Distributed Database Systems16th February 2020
A distributed database is basically a database that is not limited to one system, it is spread over different sites, i.e, on multiple computers or over a network of computers. A distributed database system is located on various sited that don’t share physical components. This maybe required when a particular database needs to be accessed by various users globally. It needs to be managed such that for the users it looks like one single database.
A distributed database is a collection of multiple interconnected databases, which are spread physically across various locations that communicate via a computer network.
Goals of Distributed Database system
The concept of distributed database was built with a goal to improve:
In distributed database system, if one system fails down or stops working for some time another system can complete the task.
In distributed database system reliability can be achieved even if sever fails down. Another system is available to serve the client request.
Performance can be achieved by distributing database over different locations. So the databases are available to every location which is easy to maintain.
Advantages of Distributed Databases
Following are the advantages of distributed databases over centralized databases.
(i) Modular Development
If the system needs to be expanded to new locations or new units, in centralized database systems, the action requires substantial efforts and disruption in the existing functioning. However, in distributed databases, the work simply requires adding new computers and local data to the new site and finally connecting them to the distributed system, with no interruption in current functions.
(ii) More Reliable
In case of database failures, the total system of centralized databases comes to a halt. However, in distributed systems, when a component fails, the functioning of the system continues may be at a reduced performance. Hence DDBMS is more reliable.
(iii) Better Response
If data is distributed in an efficient manner, then user requests can be met from local data itself, thus providing faster response. On the other hand, in centralized systems, all queries have to pass through the central computer for processing, which increases the response time.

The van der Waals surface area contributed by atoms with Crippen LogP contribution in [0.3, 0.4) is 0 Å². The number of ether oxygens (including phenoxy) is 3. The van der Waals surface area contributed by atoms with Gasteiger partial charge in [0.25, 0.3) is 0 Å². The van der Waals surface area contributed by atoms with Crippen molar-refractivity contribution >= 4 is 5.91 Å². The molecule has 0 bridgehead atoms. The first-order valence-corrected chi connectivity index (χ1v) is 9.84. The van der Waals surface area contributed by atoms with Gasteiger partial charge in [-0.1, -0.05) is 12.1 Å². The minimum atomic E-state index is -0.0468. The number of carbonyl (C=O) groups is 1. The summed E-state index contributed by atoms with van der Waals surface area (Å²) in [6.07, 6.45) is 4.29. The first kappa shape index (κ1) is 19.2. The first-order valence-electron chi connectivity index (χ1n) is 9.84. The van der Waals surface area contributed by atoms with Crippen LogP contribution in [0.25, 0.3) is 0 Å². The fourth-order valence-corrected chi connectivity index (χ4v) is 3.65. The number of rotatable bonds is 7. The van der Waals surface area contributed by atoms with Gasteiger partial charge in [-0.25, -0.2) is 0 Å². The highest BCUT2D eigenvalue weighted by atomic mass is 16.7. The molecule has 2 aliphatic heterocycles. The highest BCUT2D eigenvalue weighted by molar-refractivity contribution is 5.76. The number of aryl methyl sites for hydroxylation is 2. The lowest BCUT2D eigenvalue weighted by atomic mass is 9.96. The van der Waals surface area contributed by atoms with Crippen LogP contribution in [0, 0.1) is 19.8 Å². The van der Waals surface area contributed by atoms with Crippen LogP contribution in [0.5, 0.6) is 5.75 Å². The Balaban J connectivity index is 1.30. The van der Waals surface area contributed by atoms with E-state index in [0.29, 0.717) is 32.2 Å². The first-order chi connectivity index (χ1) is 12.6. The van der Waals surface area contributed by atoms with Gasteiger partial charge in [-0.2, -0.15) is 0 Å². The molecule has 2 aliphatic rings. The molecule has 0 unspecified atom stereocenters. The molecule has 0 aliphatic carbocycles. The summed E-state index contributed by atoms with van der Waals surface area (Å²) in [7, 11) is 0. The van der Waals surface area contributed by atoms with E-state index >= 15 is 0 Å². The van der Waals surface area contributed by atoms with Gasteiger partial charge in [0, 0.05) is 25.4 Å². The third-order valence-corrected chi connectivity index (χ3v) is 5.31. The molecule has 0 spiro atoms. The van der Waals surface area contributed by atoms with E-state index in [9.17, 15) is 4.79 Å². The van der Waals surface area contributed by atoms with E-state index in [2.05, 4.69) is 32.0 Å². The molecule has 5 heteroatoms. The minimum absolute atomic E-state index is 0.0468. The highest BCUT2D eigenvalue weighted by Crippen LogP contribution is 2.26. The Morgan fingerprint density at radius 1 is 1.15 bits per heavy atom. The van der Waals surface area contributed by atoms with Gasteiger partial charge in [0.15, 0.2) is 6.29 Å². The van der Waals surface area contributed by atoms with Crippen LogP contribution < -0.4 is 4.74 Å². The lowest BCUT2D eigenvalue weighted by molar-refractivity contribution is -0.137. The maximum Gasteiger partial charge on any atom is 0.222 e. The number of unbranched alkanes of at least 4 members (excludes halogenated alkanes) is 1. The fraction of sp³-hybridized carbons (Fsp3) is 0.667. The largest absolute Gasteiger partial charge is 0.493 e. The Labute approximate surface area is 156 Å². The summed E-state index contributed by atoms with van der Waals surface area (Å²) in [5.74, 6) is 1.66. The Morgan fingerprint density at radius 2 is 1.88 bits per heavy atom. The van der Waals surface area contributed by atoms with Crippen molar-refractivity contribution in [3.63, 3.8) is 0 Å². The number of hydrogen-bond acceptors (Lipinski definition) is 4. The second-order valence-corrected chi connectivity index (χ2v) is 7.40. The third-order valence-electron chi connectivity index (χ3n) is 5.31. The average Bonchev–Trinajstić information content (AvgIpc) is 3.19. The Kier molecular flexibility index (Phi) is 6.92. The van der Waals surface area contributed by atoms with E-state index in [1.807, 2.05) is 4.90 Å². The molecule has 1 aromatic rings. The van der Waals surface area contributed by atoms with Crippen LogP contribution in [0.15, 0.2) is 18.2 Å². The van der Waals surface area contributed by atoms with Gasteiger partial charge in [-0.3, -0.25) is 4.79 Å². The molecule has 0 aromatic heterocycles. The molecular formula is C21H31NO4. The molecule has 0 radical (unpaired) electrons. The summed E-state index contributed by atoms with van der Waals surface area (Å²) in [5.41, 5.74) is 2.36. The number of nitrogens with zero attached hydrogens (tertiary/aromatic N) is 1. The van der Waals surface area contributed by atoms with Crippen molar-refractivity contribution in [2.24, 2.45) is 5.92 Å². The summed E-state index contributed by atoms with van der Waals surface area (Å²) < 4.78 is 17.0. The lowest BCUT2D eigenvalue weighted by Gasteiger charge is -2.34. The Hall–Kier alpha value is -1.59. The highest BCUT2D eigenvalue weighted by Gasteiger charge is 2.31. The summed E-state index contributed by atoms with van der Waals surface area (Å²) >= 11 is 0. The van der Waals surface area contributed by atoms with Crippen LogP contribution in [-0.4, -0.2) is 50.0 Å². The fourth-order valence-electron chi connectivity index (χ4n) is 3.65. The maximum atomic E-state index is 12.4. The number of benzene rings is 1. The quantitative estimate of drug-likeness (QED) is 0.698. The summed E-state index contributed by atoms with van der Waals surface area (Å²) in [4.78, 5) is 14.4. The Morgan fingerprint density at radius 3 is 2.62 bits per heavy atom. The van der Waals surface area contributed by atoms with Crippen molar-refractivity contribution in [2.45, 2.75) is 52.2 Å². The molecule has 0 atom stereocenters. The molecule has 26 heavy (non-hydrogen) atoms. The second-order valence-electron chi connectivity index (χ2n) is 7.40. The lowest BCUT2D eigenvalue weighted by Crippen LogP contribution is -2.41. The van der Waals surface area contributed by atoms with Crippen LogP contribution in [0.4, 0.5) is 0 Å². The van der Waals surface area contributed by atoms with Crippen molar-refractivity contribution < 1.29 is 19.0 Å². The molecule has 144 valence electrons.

(iv) Lower Communication Cost
In distributed database systems, if data is located locally where it is mostly used, then the communication costs for data manipulation can be minimized. This is not feasible in centralized systems.
Types of distributed database System
The two types of distributed systems are as follows:
- Homogeneous distributed databases system
In a homogeneous database, all different sites store database identically. The operating system, database management system and the data structures used – all are same at all sites. Hence, they’re easy to manage.
Example: Consider that we have three departments using Oracle-9i for DBMS. If some changes are made in one department then, it would update the other department also.
- Heterogeneous Database
In a heterogeneous distributed database, different sites can use different schema and software that can lead to problems in query processing and transactions. Also, a particular site might be completely unaware of the other sites. Different computers may use a different operating system, different database application. They may even use different data models for the database. Hence, translations are required for different sites to communicate.
Example: In the following diagram, different DBMS software are accessible to each other using ODBC and JDBC.
Distributed Data Storage
There are 2 ways in which data can be stored on different sites. These are:
In this approach, the entire relation is stored redundantly at 2 or more sites. If the entire database is available at all sites, it is a fully redundant database. Hence, in replication, systems maintain copies of data.
This is advantageous as it increases the availability of data at different sites. Also, now query requests can be processed in parallel.
However, it has certain disadvantages as well. Data needs to be constantly updated. Any change made at one site needs to be recorded at every site that relation is stored or else it may lead to inconsistency. This is a lot of overhead. Also, concurrency control becomes way more complex as concurrent access now needs to be checked over a number of sites.
In this approach, the relations are fragmented (i.e., they’re divided into smaller parts) and each of the fragments is stored in different sites where they’re required. It must be made sure that the fragments are such that they can be used to reconstruct the original relation (i.e, there isn’t any loss of data).
Fragmentation is advantageous as it doesn’t create copies of data, consistency is not a problem.
Fragmentation of relations can be done in two ways:
- Horizontal fragmentation – Splitting by rows – The relation is fragmented into groups of tuples so that each tuple is assigned to at least one fragment.
- Vertical fragmentation – Splitting by columns – The schema of the relation is divided into smaller schemas. Each fragment must contain a common candidate key so as to ensure lossless join.